The following are stories briefly retold to create a mosaic, not to draw attention to ourselves, but to share what we are in the process of learning, namely, what it means to be a community. We hope to tell stories that plant seeds in your imagination — seeds that will blossom into relationships between you and your neighbors and provide you with the fruit of a flourishing community. Take a brief glance at these stories unfolding in the neighborhood…
I. A furnace after the flood of ‘09
As most residents of Holland will recall, in June of 2009 we were hit with seven inches of rain in a few short hours. People throughout Holland experienced record amounts of water in basements. The crisis of the flood brought many of us together. We helped each other sand bag & bail water, push cars stalled in the middle of flooded roads, and lent and rigged pumps & wet-vacs. Unfortunately, not everyone had connections and many were stuck trying to repair and rebuild on their own. Five months later, in November of 2009, 3sixty learned of a family that lost their furnace in the flood and were unable to replace it. The father was working two jobs, the mother one, and they had two school age children. The family hired someone to fix the furnace but that person failed and took their money. The family resorted to using electric space heaters for their entire house — not the safest situation! 3sixty stepped in, made connections, and found someone who sold a new furnace at cost to our nonprofit. With our neighbors, we raised the money to cover this cost and a friend of 3sixty generously donated labor and installed the new furnace before winter.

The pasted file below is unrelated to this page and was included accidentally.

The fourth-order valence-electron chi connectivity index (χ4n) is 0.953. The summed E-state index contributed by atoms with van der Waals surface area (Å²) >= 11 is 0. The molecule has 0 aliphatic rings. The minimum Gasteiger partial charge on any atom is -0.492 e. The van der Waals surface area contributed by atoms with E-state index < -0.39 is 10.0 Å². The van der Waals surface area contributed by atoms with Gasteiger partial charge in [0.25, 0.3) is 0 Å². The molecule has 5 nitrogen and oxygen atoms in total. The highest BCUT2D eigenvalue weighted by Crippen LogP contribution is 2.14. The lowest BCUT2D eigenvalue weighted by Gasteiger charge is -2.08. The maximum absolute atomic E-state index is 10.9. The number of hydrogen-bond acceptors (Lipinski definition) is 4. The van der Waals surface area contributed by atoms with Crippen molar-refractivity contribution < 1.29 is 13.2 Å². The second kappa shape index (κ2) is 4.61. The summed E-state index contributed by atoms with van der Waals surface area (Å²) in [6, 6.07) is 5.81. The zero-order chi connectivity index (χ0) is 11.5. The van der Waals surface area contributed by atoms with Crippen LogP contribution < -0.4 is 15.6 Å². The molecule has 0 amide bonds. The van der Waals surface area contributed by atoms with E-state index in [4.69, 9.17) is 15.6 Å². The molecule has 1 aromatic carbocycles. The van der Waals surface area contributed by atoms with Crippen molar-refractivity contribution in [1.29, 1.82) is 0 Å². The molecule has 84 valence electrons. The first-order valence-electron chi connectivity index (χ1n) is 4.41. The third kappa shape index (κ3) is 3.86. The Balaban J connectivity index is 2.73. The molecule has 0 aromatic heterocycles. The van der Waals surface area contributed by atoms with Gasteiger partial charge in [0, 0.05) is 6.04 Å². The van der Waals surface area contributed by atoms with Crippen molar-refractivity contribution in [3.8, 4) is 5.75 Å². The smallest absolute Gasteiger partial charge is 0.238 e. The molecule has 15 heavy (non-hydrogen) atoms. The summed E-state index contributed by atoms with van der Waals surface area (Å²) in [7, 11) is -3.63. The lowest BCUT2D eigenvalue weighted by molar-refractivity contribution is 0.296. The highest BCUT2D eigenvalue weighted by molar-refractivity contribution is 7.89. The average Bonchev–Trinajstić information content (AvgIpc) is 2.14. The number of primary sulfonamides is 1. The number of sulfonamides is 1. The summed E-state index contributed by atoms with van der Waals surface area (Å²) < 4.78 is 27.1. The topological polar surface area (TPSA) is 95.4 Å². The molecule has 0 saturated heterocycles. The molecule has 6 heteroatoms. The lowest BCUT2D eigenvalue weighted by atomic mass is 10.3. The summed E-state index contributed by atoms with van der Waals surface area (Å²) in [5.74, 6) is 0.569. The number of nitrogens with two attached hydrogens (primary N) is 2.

II. Generosity reciprocated
Those of you who lack handyman skills know how frustrating it is when things around the house break down and you are faced with bills for repairs. One neighbor took the initiative to fix some things for a single mom. First, he fixed her bathroom, then her kitchen, and later replaced her broken stove—all at no cost to her. She was deeply grateful and sent her daughters to display their appreciation by coming over to mow their lawn for a summer. She has dropped off a meal, or snacks, and even cleaned on occasion. Community-building reciprocity in action! Another neighbor discovered that the mom’s son enjoyed running but could not afford a pair of running shoes. One neighbor’s connection with another neighbor (who happened to work at a shoe store) resulted in the gift of a great pair of running shoes…a pair of socks was even thrown in! The best part? These neighbors still maintain a friendship!
III. Celebrating transformation together
Community is an efficacious instrument in helping us live into the way of Jesus. We are privileged to be a part of the lives of a courageous couple who are recovering from a drug addiction that caused them to lose custody of their children. Through many relationships and ministries in the city, God has transformed their lives. They are now working, settled into a house in the neighborhood, and have regained full custody of their children. We were able to facilitate some connections in the neighborhood. As a result, the family received some cash assistance, tools, and work opportunities. They are a great addition to the neighborhood and continue to give to us as neighbors. We continue to learn how to walk together as friends and neighbors, seeking to bring out the best in each other.
IV. Granting a wish